His first tournament on his second stint was the 2019 AFC Asian Cup, where Australia, as the defending champions, crashed out in the quarter-finals, where his team began with a shock 0–1 defeat to Jordan before ending the campaign with the same scoreline, this time to the hosts on the same stadium, thus suffered criticisms for the team's poor form in the tournament. Despite criticisms, he was able to guide the Olyroos to a third-place finish in 2020 AFC U-23 Championship, thus qualifying for the 2020 Summer Olympics (delayed a year due to the COVID-19 pandemic), as well as achieving for the first-time ever a straight eight wins in the second round of 2022 FIFA World Cup qualifiers to reach the third round.
In June 2022, Arnold guided Australia to its fifth consecutive FIFA World Cup Finals appearance, leading the Socceroos to play-off wins over UAE on 7 June, and Peru on 13 June in Doha, Qatar. In the second play-off against Peru, Arnold made a key decision prior to the penalty shoot-out, substituting goalkeeper captain Mathew Ryan for Andrew Redmayne. Redmayne performed strongly in the shoot-out, saving a decisive penalty to help lift Australia to another World Cup; Arnold himself had been subjects of heavy criticism for Australia's under-performance at the third round of the 2022 FIFA World Cup qualification. In the 2022 FIFA World Cup, he led Australia to the round of 16 for the second time after 2006 when he was an assistant coach, following a 1–0 win over Denmark in the last group stage match, making him the first Australian-born manager to achieve this feat, defying all odds and criticism aimed against him. Australia were later eliminated by Argentina after a thrilling 2–1 defeat, despite the Socceroos putting up late scare to equalize. Following the tournament, Arnold was named the best coach at the 2022 World Cup by French sports newspaper L'Équipe and had his contract extended to the 2026 FIFA World Cup, as he urged Australian officials to do more to promote football across the country.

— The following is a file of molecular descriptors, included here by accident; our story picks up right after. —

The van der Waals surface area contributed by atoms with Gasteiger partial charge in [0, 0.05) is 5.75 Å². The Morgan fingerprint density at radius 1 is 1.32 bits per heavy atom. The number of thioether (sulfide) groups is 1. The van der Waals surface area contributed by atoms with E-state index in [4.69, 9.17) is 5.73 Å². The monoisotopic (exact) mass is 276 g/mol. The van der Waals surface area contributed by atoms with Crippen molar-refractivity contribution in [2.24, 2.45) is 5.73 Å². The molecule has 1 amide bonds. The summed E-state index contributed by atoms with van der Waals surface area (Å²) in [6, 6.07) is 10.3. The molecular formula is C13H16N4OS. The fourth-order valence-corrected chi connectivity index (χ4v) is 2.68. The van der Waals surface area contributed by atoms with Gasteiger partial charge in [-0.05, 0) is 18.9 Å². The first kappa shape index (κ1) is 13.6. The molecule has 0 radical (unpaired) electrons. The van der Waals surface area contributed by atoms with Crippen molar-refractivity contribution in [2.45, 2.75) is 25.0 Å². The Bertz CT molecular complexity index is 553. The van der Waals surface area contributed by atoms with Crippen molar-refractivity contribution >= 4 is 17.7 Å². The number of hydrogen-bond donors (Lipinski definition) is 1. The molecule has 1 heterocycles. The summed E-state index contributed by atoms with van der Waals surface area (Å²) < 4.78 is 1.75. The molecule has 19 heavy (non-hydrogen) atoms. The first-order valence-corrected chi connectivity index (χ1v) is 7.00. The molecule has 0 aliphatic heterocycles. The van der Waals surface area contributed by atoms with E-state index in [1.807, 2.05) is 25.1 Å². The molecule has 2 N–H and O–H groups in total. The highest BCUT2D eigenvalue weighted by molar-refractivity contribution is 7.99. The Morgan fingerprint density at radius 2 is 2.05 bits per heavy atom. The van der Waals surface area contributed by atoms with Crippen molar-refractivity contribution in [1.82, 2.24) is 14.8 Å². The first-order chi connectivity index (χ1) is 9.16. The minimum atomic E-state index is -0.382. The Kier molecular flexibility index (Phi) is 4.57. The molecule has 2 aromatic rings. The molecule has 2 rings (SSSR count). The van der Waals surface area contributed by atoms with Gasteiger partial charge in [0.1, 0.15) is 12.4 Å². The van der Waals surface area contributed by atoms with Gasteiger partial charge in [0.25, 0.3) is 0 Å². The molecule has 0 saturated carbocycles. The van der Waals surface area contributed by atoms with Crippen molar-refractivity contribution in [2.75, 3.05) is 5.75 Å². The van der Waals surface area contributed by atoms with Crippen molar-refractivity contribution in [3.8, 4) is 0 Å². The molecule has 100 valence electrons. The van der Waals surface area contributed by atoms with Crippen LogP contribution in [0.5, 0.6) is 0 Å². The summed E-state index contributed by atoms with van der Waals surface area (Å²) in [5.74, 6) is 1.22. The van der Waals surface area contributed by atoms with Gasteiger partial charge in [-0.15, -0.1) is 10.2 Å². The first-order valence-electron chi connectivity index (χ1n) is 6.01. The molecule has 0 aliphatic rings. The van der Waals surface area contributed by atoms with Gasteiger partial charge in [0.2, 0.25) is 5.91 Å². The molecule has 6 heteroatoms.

|1985||Sydney Croatia||National Soccer League||28||11|
|1997||Sanfrecce Hiroshima||J1 League||18||6|
|1998/99||Northern Spirit||National Soccer League||28||5|
|Australia national team|
|1||4 August 1985||St George Stadium||Red Star Belgrade||4–1||4–1||Friendly Game|
|2||9 August 1985||Hindmarsh Stadium||Red Star Belgrade||1–4||1–4||Friendly Game|
|3||11 August 1985||Olympic Park Stadium||Red Star Belgrade||4–0||4–0||Friendly Game|
|4||25 September 1985||St George Stadium||China||1–1||1–1||Friendly Game|
|5||23 October 1985||Hindmarsh Stadium||Chinese Taipei||6–0||7–0||1986 FIFA World Cup qualification (OFC)|
|6||3 August 1986||Olympic Park Stadium||Czechoslovakia||1–1||1–1||Friendly Game|
|7||25 October 1986||Mount Smart Stadium||New Zealand||0–1||1–1||Trans-Tasman trophy|
|8||2 November 1986||Parramatta Stadium||New Zealand||1–0||2–0||Trans-Tasman trophy|
|9||23 November 1986||Canton, China||China||0–2||0–2||Ampol Cup Trophy|
|10||11 June 1987||Kyong Ju, South Korea||Chile||0–2||0–2||Korea Cup|
|11||15 June 1987||Suwon, South Korea||South Korea||0–4||0–5||Korea Cup|
|12||21 June 1987||Seoul Olympic Stadium||South Korea||1–1||1–1||Korea Cup|
|13||15 November 1987||Taipei, Taiwan||Taiwan||0–1||0–3||Friendly Game|
|14||15 November 1987||Taipei, Taiwan||Taiwan||0–2||0–3||Friendly Game|
|15||3 February 1988||Olympic Park Stadium||GNK Dinamo Zagreb||1–1||1–1||Friendly Game|
|16||26 February 1988||Bruce Stadium||Taiwan||1–0||3–0||1988 Olympic Games Qualifying|
|17||26 February 1988||Bruce Stadium||Taiwan||2–0||3–0||1988 Olympic Games Qualifying|
|18||27 March 1988||Eden Park||Taiwan||0–1||0–3||1988 Olympic Games Qualifying|
|19||3 December 1988||Macquarie Field||Fiji||4–0||5–1||1990 FIFA World Cup qualification (OFC)|
|20||22 February 1989||Parramatta Stadium||Malmö FF||1–0||3–0||Friendly Game|
|21||12 March 1989||Sydney Football Stadium||New Zealand||2–0||4–1||1990 FIFA World Cup qualification (OFC)|
|22||12 March 1989||Sydney Football Stadium||New Zealand||3–0||4–1||1990 FIFA World Cup qualification (OFC)|
|23||2 February 1990||Olympic Park Stadium||FC Torpedo Moscow||2–0||3–0||Friendly Game|
|24||2 February 1990||Olympic Park Stadium||FC Torpedo Moscow||3–0||3–0||Friendly Game|
|25||10 June 1991||Taegu, South Korea||United States||2–2||2–4||Friendly Game|
|26||12 June 1991||Pohang, South Korea||South Korea||0–1||0–2||Friendly Game|
|27||26 February 1993||Papendaal, Netherlands||Vitesse Arnhem||0–1||0–1||Friendly Game|
|28||16 July 1993||Bersenberg, Germany||MSV Duisburg||0–1||0–1||Friendly Game|
|29||30 May 1993||Auckland, New Zealand||New Zealand||0–1||0–1||1994 FIFA World Cup qualification (OFC)|
|30||18 June 1995||Sydney Football Stadium||Ghana||2–0||2–1||Friendly Game|
|31||13 June 1997||Parramatta Stadium||Tahiti||4–0||5–0||1998 FIFA World Cup qualification (OFC)|
|32||17 June 1997||Parramatta Stadium||Solomon Islands||2–0||6–2||1998 FIFA World Cup qualification (OFC)|
|33||6 July 1997||Parramatta Stadium||New Zealand||2–0||2–0||1998 FIFA World Cup qualification (OFC)|
|Australia||21 July 2006||6 December 2007||15||6||4||5||40.00|
|Central Coast Mariners||1 June 2010||14 November 2013||114||55||30||29||48.25|
|Vegalta Sendai||1 February 2014||9 April 2014||8||0||3||5||0.00|
|Sydney FC||8 May 2014||14 July 2018||142||81||34||27||57.04|
|Australia U23||16 July 2018||28 July 2021||9||5||3||1||55.56|
|Australia||16 July 2018||Present||40||26||4||10||65.00|
Central Coast Mariners
Australia (Assistant Manager)
Graham Arnold has enjoyed a long association with the Olympic Games, having attended four Men's Football Tournament hailing back to Seoul 1988.